I don’t think any of us writing and communication instructors would rush to teach another MOOC soon. For now, the technology is lacking for courses in subject areas like writing, which have such strong qualitative evaluation requirements. Too often we found our pedagogical choices hindered by the course-delivery platform we were required to use, when we felt that the platform should serve the pedagogical requirements. Too many decisions about platform functionality seem to be arbitrary, or made by people who may be excellent programmers but, I suspect, have never been teachers. Despite the challenges, we all feel that being part of the early process of testing new pedagogical approaches was instructive and exciting.

via Lessons Learned From a Freshman-Composition MOOC – Wired Campus – The Chronicle of Higher Education.

Signs for the new semester

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Sep 092013

Welcome back to campus, FYWPers. Here are two useful reminders to get your semester going. First, why a writer should always evaluate their sources:

When officials asked for the Welsh translation of a road sign, they thought the reply was what they needed.

Unfortunately, the e-mail response to Swansea council said in Welsh: “I am not in the office at the moment. Send any work to be translated”.

So that was what went up under the English version which barred lorries from a road near a supermarket.

“When they’re proofing signs, they should really use someone who speaks Welsh,” said journalist Dylan Iorwerth.

BBC News – E-mail error ends up on road sign.

And second, why it’s crucial to know your audience:Bilingual Welsh sign stumps Scots

A sign on a Aberdeenshire building site left local people mystified because it was written in Welsh as well as English.

Building company David McLean, whose HQ is on Deeside, north Wales, put up the notice apologising for inconvenience during the work in the Bridge of Don.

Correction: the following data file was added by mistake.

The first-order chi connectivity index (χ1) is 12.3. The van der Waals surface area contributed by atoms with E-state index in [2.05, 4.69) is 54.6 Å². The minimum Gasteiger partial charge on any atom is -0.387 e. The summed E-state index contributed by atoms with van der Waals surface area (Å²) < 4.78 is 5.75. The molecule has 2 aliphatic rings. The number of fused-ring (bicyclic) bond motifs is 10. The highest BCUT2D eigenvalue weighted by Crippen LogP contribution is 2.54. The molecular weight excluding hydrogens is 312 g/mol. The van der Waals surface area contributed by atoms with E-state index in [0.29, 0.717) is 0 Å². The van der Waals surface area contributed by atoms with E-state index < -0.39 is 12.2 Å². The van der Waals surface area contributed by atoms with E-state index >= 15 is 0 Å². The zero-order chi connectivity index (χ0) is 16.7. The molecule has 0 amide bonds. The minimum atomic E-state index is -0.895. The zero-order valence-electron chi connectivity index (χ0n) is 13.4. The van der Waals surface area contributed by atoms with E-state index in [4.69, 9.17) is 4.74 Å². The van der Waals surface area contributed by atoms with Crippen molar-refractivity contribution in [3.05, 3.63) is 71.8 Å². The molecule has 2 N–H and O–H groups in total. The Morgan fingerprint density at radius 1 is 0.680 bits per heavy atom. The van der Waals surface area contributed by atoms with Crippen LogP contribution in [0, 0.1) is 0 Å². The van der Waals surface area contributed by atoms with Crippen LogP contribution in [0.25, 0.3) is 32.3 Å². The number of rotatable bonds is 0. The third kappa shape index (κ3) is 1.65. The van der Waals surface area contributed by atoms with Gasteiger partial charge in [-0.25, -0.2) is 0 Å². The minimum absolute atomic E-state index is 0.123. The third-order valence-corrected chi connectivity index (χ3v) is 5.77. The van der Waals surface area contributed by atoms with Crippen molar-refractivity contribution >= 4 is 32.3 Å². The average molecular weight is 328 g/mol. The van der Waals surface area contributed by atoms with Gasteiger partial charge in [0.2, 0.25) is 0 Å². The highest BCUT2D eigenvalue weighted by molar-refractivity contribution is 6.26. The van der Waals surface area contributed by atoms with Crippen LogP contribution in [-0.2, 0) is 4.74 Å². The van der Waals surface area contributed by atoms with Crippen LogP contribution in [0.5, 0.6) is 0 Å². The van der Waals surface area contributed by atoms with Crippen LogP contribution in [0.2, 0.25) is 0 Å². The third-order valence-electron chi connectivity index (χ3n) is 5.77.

But local MSP Brian Adam said that if bilingual, it should at least have been in the local dialect of Doric.

The firm apologised and said a new sign would be put up as soon as possible.

via BBC NEWS | UK | Wales | Bilingual Welsh sign stumps Scots.

In Defense Of Metaphors In Science Writing

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Jul 182013

Subtle writing, writing that leads the reader into a carefully nuanced emotional or intellectual state, is certainly the finer craft. A story evoking a visceral sense of the enormity and alien magnificence of something like a supermassive black hole, and its cosmic context – made with nothing more than finely chosen words and rhythm – would be wonderful. But I think it’s a very significant puzzle as to how to accomplish that without leaving readers confused and adrift.

Subjects like astrophysics, mathematics, microbiology, or quantum mechanics, or for that matter any scientific field, are built upon dryly quantitative facts. They are also, if taken to a sufficiently deep level, beyond our direct physical experience. This does not make for a clearly defined pathway of delicate prose, although I’m sure it’s there if one is lucky enough to find it – and so we’re left making some rather tough language choices.

~ Caleb A. Scharf @ Scientific American